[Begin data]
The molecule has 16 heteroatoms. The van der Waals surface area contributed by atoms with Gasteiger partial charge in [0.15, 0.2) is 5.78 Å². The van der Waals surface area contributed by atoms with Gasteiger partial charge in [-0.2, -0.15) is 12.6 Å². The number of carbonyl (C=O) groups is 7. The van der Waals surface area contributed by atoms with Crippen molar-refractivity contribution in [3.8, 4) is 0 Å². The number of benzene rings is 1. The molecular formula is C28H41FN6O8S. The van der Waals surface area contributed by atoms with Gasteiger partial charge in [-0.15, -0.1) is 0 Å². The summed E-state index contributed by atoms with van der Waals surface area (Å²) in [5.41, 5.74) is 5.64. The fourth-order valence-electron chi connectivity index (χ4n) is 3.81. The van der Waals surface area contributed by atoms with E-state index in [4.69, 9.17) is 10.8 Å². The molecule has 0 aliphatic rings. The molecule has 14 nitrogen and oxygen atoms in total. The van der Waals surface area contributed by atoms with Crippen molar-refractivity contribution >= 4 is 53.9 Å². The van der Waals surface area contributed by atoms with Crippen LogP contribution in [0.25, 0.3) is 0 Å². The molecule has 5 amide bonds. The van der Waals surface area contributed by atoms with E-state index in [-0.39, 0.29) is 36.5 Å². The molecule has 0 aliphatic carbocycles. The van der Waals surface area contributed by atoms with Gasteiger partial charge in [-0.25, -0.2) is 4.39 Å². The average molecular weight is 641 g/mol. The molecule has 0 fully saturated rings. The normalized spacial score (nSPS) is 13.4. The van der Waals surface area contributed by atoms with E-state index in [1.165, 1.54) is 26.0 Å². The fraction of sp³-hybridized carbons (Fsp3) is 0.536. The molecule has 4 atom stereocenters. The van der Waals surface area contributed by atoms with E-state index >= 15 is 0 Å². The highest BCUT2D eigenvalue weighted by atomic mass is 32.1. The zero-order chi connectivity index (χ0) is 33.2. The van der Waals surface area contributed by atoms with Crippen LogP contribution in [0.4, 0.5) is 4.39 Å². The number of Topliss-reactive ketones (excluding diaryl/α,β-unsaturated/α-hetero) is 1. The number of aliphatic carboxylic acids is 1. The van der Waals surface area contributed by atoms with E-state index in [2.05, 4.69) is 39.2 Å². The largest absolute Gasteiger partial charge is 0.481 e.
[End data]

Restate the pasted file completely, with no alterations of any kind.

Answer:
The molecule has 16 heteroatoms. The van der Waals surface area contributed by atoms with Gasteiger partial charge in [0.15, 0.2) is 5.78 Å². The van der Waals surface area contributed by atoms with Gasteiger partial charge in [-0.2, -0.15) is 12.6 Å². The number of carbonyl (C=O) groups is 7. The van der Waals surface area contributed by atoms with Crippen molar-refractivity contribution in [3.8, 4) is 0 Å². The number of benzene rings is 1. The molecular formula is C28H41FN6O8S. The van der Waals surface area contributed by atoms with Gasteiger partial charge in [-0.15, -0.1) is 0 Å². The summed E-state index contributed by atoms with van der Waals surface area (Å²) in [5.41, 5.74) is 5.64. The fourth-order valence-electron chi connectivity index (χ4n) is 3.81. The van der Waals surface area contributed by atoms with E-state index in [4.69, 9.17) is 10.8 Å². The molecule has 0 aliphatic rings. The molecule has 14 nitrogen and oxygen atoms in total. The van der Waals surface area contributed by atoms with Crippen molar-refractivity contribution >= 4 is 53.9 Å². The van der Waals surface area contributed by atoms with Crippen LogP contribution in [0.25, 0.3) is 0 Å². The molecule has 5 amide bonds. The van der Waals surface area contributed by atoms with E-state index in [-0.39, 0.29) is 36.5 Å². The molecule has 0 aliphatic carbocycles. The van der Waals surface area contributed by atoms with Gasteiger partial charge in [-0.25, -0.2) is 4.39 Å². The average molecular weight is 641 g/mol. The molecule has 0 fully saturated rings. The normalized spacial score (nSPS) is 13.4. The van der Waals surface area contributed by atoms with E-state index in [1.165, 1.54) is 26.0 Å². The fraction of sp³-hybridized carbons (Fsp3) is 0.536. The molecule has 4 atom stereocenters. The van der Waals surface area contributed by atoms with E-state index >= 15 is 0 Å². The highest BCUT2D eigenvalue weighted by atomic mass is 32.1. The zero-order chi connectivity index (χ0) is 33.2. The van der Waals surface area contributed by atoms with Crippen LogP contribution in [0.4, 0.5) is 4.39 Å². The number of Topliss-reactive ketones (excluding diaryl/α,β-unsaturated/α-hetero) is 1. The number of aliphatic carboxylic acids is 1. The van der Waals surface area contributed by atoms with E-state index in [2.05, 4.69) is 39.2 Å². The largest absolute Gasteiger partial charge is 0.481 e.